Consider the nameless, numberless dead.
It's easy to forget, playing EVE Online, that your capsuleer is an exceptional creature. You are functionally immortal, with a mind enhanced by technology and a physique bolstered by the finest drugs money can buy. Even a meager amount of isk in your wallet is a fortune compared to the citizens living out their lives on the countless worlds of New Eden. How often do we consider how unique we are as players? How often do we weigh the in-game ramifications of our actions?
Ratting for half an hour destroys dozens of pirate warships, each captained and crewed by tens or hundreds of men and women. Did they believe themselves freedom fighters, and were they happy to die for their cause in a godforsaken anomaly or asteroid belt? EVE's lore tells us thousands, if not millions, of people are displaced or kidnapped by Sansha incursions. But what does it matter to the players if it takes an extra day or two to clear the Mothership site? When you install or destroy a POS, do you alter the balance of power on the world below, causing titanic economic shifts as planetary exports suddenly explode or dry up completely?
This contradiction - that the narrative demands the existence of a larger world beyond the plot, but rarely focuses on the particulars - is not unique to EVE. In fact, it's so common in science fiction as to become a joke. When Mon Mothma announced in Return of the Jedi that "many Bothans died to bring us this information," her words became a geek culture punchline, rather than a confrontation of the unseen cost of the narrative.
Which brings us at last to Jonathan Scalzi's Redshirts. As you might guess, Redshirts is named for, and inspired by, the red-shirted characters that served as canon fodder in Star Trek. This time, the redshirts are still cannon fodder, but they're given a fighting chance. Placed aboard the Universal Union flagship Intrepid, our heroes are tasked with avoiding the away missions that are certain death to anyone but the ship's highest-ranking officers. Armed with statistics, luck, and no other options, it's do or die from page one. And there is plenty of dying in store.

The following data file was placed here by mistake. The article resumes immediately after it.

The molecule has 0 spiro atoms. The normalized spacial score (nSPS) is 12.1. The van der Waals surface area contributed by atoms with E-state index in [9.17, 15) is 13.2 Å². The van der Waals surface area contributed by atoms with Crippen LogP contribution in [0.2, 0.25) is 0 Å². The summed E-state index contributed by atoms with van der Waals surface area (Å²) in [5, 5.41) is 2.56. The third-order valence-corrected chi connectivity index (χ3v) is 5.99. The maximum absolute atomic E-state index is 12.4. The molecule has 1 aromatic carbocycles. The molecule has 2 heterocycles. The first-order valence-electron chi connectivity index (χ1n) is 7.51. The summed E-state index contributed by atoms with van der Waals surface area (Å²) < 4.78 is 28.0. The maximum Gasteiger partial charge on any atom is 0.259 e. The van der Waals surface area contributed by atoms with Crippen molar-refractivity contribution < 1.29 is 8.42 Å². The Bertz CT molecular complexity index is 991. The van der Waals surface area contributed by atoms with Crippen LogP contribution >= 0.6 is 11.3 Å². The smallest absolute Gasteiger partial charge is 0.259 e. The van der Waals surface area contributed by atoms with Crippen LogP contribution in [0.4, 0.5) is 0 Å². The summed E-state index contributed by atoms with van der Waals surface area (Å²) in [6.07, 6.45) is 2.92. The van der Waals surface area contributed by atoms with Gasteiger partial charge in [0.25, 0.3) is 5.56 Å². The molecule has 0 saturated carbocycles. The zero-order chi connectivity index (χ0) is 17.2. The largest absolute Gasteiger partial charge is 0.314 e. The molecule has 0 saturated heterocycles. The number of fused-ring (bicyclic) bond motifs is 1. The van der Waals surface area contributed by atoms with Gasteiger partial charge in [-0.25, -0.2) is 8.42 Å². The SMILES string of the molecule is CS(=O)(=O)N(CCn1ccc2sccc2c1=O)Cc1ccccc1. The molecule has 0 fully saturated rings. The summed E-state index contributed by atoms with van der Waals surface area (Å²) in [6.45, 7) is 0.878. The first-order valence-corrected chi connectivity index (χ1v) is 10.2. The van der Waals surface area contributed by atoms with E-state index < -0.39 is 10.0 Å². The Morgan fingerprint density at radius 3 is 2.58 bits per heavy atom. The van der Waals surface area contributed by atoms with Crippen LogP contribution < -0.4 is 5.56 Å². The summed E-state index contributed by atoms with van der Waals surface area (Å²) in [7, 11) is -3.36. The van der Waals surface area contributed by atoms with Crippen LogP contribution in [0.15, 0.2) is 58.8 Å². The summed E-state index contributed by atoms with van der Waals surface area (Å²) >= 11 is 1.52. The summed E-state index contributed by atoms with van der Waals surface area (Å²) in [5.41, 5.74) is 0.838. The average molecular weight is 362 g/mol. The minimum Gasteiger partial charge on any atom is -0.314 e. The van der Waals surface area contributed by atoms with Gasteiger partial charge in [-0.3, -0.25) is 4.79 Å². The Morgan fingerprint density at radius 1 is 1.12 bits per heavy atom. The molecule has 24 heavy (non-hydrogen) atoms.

is difficult to discuss without spoilers, because it's a novel that's held together by genre awareness and metahumor. Yes, that's right - despite my melancholic introduction, Redshirts
is a comedy, and a good one at that. Star Trek
has always proved fertile ground for parody (Scalzi owes something to the film Galaxy Quest
in particular), but if your Star Trek
knowledge is spotty, don't worry. While there are a number of jokes and references that might cater to die-hard fans, Scalzi paints his parody with a broad brush.
Suffice it to say that Redshirts pulls out almost every narrative gambit you can name. The deus ex machina, the poorly-timed monologue, invincibility through genre awareness, a MacGuffin; I could go on, but the exercise becomes academic after 300 pages of trope-driven humor. Metafiction offers Scalzi plenty of material to work with and weighty questions to tackle, and he gets to virtually all of them in turn. The real question is, does it actually entertain?
Yes. Although the subject matter Redshirts deals with might lead you to believe that Scalzi would craft a weighty, reflective critique of one of science fiction's most recognizable series, the novel is actually quite lighthearted and frequently comic. Think TV Tropes, rather than JSTOR. The book is a brisk and entertaining read, with pacing and wit reminiscent of the Hitchhiker's Guide or Phule's Company books. I finished it in about eight hours.